When I had my daughter the thought of returning to work filled me with dread. I spent the first few months of her life constantly with her, and didn’t relish the idea of leaving her side, let alone for a whole working day, week after week. Thankfully, in the UK the maternity leave allowance is fairly good, and I didn’t have to return to work until she was 10 months old. But I’m aware that in the US and other places the leave mothers get is abysmal! And I really don’t know how mothers in those countries cope!
What I did find though, is that my daughter coped far better with my leaving than I had anticipated, and we soon adapted. Most of my worries were unfounded. But it was still difficult in the beginning, and I still hate leaving her every time. Thankfully, my daughter is cared for by her dad while I work, but I’m aware not everyone has that luxury and they have to utilise childcare. Unfortunately some of us have to work, no matter how much we might wish we didn’t have to.
There are numerous issues that crop up for attachment parenting mothers leaving their children to go to work. From breastfeeding to co-sleeping, baby-led parenting and positive discipline; work can get in the way. This isn’t an article about logistics such as expressing breastmilk or choosing a good childcare provider. But I do have some suggestions, based on my experiences, to make things a little easier on you and your child/children.
Get advice and support from others
I can’t tell you how helpful it was to express my worries to other mums online, and get their support and reassurance. Many of them had returned to work and had words of guidance and reassurance to give me. Some had invaluable advice. Sometimes, just talking about my guilt and fears was enough to make me feel better. Speaking to my partner about my guilt also helped to reassure me and just make me feel better.
Make leaving your child fun for them
By this I mean, leave them while they’re doing something they enjoy. For us, this means our daughter comes to work in the car with us, and then we play together outside for a quarter of an hour before I say goodbye and leave her with dad. She barely notices my leaving, and spends a bit more time playing with her dad before they go home. This is a much better solution than the way we first did it; I would just say goodbye and walk off, leaving her screaming for me, and spend the whole day feeling awful.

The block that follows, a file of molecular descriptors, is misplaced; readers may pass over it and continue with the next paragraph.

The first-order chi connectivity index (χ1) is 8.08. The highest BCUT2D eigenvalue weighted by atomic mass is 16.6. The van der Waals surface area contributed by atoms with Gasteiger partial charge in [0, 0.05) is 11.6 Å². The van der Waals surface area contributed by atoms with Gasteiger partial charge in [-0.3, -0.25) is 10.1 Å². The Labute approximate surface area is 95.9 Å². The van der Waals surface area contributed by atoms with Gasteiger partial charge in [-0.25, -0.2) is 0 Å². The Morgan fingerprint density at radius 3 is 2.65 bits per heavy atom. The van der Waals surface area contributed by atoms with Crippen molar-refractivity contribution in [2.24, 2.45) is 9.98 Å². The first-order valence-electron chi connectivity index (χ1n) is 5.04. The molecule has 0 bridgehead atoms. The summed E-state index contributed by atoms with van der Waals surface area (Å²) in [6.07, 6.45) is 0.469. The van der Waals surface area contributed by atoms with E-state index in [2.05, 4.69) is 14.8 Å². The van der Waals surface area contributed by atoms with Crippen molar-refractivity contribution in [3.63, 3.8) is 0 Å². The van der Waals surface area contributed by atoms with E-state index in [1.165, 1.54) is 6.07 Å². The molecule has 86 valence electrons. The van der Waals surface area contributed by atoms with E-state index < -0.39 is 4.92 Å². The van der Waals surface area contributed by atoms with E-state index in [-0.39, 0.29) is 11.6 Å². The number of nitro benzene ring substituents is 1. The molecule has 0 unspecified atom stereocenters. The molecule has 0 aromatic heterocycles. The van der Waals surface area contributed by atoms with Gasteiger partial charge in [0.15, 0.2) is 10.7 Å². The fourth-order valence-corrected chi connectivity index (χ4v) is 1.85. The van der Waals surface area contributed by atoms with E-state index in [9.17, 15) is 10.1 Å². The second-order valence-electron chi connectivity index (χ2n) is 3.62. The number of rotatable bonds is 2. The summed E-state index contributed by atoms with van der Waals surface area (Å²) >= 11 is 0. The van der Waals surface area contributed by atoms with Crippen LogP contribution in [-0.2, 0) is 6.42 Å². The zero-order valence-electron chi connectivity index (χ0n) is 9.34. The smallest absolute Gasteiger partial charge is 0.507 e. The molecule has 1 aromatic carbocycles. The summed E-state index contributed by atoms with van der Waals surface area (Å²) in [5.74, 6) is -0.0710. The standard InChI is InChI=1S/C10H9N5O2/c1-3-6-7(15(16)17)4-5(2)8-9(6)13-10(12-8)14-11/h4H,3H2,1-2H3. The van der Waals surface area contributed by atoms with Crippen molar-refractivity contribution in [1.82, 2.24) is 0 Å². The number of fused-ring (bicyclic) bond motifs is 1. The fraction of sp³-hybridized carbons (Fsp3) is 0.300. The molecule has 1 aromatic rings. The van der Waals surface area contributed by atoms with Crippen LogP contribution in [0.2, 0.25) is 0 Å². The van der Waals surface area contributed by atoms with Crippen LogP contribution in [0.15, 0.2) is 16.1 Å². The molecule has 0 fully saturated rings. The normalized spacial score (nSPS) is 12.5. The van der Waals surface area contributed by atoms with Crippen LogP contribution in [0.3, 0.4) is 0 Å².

Make some special time to reconnect
Never underestimate the power of just spending some special time with your child when you get home. I breastfeed my daughter, and we co-sleep. But as well as that, as soon as I get home, we do something special such as going to the park, watching cartoons together or playing a game. Before I do any cooking of dinner or cleaning, we spend some special time reconnecting.
Try to recognise negative behaviour and not over-react
For some children, being left while parents work can feel like rejection. For others, they can simply be more unsettled. My daughter is definitely different on the days that I’ve been at work. Apart from being hungry, and hence grumpy, because she’s had to go hours without nursing, she is much more clingy and more likely to have a tantrum. She is also more unsettled through the night. I have to remember why she is like this, and be understanding and patient. It’s easy to lose your temper when you’re tired, but sometimes just being mindful of the reasons behind behaviours can help.
Article by Lindsey Wilson
Lindsey is an attachment parenting, unschooling mummy to a beautiful baby girl. She lives in the north of England, and works part-time as a psychiatric nurse. Her hobbies are reading, cooking and baking, knitting and seeing bands.
Lindsey has written 25 awesome articles for Natural Family Today.
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